How to Shift from Defense to Offense When Managing Your Reputation

October 6, 2023
David Vossbrink, APR, Fellow PRSA
How to Shift from Defense to Offense When Managing Your Reputation

This Elizabeth Holmes photo taken at a Stanford event is from Wikimedia Commons. Holmes is serving prison time for illegal activities related to Theranos.

I recently was asked by a long-time communications colleague, “How do you convince leaders to shift away from defensive communications and toward common values and empathy? AND how do you persuade leaders to do this early and often, rather than waiting until it’s much too late?”

Unfortunately, we see headlines almost daily about scandals and bad behavior in the workplace, such as fraud, sexual assault, bogus products, and breach of trust. Just think of Theranos, or FTX, to name recent prominent examples.

It's up to PR professionals to help turn things around and encourage senior management to do the right thing. But it can be a challenge to nudge the boss away from hunkering down and hoping the problem will go away. Hope is not a plan.

Since policy challenges often appear first as communications issues, here are some approaches I’ve learned to help my bosses deal with difficult situations.

1. Understand your boss. We have to understand how our bosses like to get their information and advice. Give them options, work with their other trusted advisors, and find ways to let them think it’s their idea. Aesop’s fable of the wager between the North Wind and the Sun comes to mind: you can’t just huff and puff to blow off a stubborn overcoat of resistance. 

2. Clarify organizational values and priorities ahead of time. In order to do the right thing, you need consensus and support for what that is. A good rule of thumb, for any organization and for any situation: people come first. Take care of people, listen to their stories, aid the affected, say you’re sorry, fix the problem, and answer questions truthfully and completely.

3. Ask questions. We can always play Socrates with our bosses by asking them leading questions, rather than trying to change them with argument. For example:

  • What are we trying to accomplish—what are our short-term and long-term goals?
  • What will this look like or sound like to our employees, customers, neighbors, investors, etc.?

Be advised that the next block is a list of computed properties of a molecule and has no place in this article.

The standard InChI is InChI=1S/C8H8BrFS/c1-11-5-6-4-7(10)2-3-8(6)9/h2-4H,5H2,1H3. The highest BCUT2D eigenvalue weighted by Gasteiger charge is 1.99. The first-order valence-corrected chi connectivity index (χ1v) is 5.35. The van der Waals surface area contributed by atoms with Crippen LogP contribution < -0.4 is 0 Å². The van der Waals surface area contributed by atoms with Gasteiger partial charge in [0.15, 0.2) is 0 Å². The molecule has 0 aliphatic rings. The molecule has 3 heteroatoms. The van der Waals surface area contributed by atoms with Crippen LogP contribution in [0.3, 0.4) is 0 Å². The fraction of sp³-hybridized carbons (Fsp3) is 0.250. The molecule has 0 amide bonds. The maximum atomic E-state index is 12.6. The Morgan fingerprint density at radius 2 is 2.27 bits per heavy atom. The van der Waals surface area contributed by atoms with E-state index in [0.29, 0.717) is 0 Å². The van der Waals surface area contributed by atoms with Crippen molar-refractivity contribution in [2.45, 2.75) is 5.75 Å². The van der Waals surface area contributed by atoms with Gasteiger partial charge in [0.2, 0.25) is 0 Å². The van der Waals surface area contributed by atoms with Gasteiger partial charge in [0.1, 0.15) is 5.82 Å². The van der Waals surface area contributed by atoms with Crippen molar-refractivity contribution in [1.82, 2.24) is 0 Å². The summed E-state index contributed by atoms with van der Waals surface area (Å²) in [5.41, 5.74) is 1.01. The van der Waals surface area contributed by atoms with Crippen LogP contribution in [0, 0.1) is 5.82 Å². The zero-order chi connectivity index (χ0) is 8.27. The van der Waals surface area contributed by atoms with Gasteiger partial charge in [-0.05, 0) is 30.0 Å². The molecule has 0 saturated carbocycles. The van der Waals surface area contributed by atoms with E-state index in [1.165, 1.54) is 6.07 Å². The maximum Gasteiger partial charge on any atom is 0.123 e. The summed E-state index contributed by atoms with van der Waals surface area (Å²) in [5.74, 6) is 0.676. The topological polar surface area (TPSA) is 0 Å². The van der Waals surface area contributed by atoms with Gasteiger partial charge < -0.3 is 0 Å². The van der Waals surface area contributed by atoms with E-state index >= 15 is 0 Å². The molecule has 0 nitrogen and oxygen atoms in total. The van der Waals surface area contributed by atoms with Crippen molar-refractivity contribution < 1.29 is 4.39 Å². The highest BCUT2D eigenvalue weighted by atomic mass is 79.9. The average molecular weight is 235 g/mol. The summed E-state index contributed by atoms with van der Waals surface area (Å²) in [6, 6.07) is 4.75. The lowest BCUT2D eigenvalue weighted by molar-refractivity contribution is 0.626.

• What will the headline be? What do you want it to be? How will we get there?
  • What are our competitors saying and doing?
  • How does this align with our values, policies, and past practice?
  • How can I explain this to my mother?

4. Build a working relationship with your attorneys. Bosses often will listen to the attorneys more than their communicators. However, your legal experts often see the world through the lens of short-term legal risk avoidance, rather than the competing long-term values of relationships and trust. 

A senior executive told me early in my career, “Our lawyers don’t make policy—they only give us advice.” A wise lesson that has served me well, since most policy and communications choices are not between “legal” and “illegal,” but rather in the gray zone involving people and reputation.

Remember this: In a tough situation, you’re probably going to get sued no matter what you say or don’t say. Therefore, just do the right thing and focus on the welfare of your stakeholders.

5. Bring in outside experts. I’ve found that it helps to bring in professional media trainers for executives and subject matter experts long before you run into bad news. Trainers bring wider experience and can provide an outsider’s perspective and expertise. They can break through an organization’s internal resistance to owning bad news as early as possible and genuinely committing to fix the problem.

Effective media training also is useful for dealing with more than reporters; the same skills apply to public meetings, employee town halls, and anyplace where you might be recorded (which is everywhere).

6. Help build an organizational culture that supports ethics and transparency. PR pros serve both as stewards of organizational reputation and as an ethical conscience. Within an ethical culture, it’s easier for you to make your case to the boss.

Share good and bad examples with your executives and your team from other organizations. Ask your team: “How would we have handled that kind of problem?” Build these lessons into your plans and responses.

7. Timeliness is critical. Your good words and actions will be wasted if they’re too late. But if your values are clear, your bosses are receptive, and the lawyers are on board, then you can get your statements out the door quickly. And if you don’t have enough info yet, say so and commit to a process and timeline for when you’ll get it.

We have both a great responsibility and opportunity to represent the outside world to our internal clients. As custodians of reputation, we occasionally have to speak truth to power, which can be uncomfortable. But this is where we earn our paychecks, and it’s where we can provide deep value to our organization and the people we serve.

The author of this story, David Vossbrink, APR, was named a Fellow this year. A Fellow of the PRSA, or Fellow of the Public Relations Society of America, is an honorary designation granted to individuals by the PRSA.

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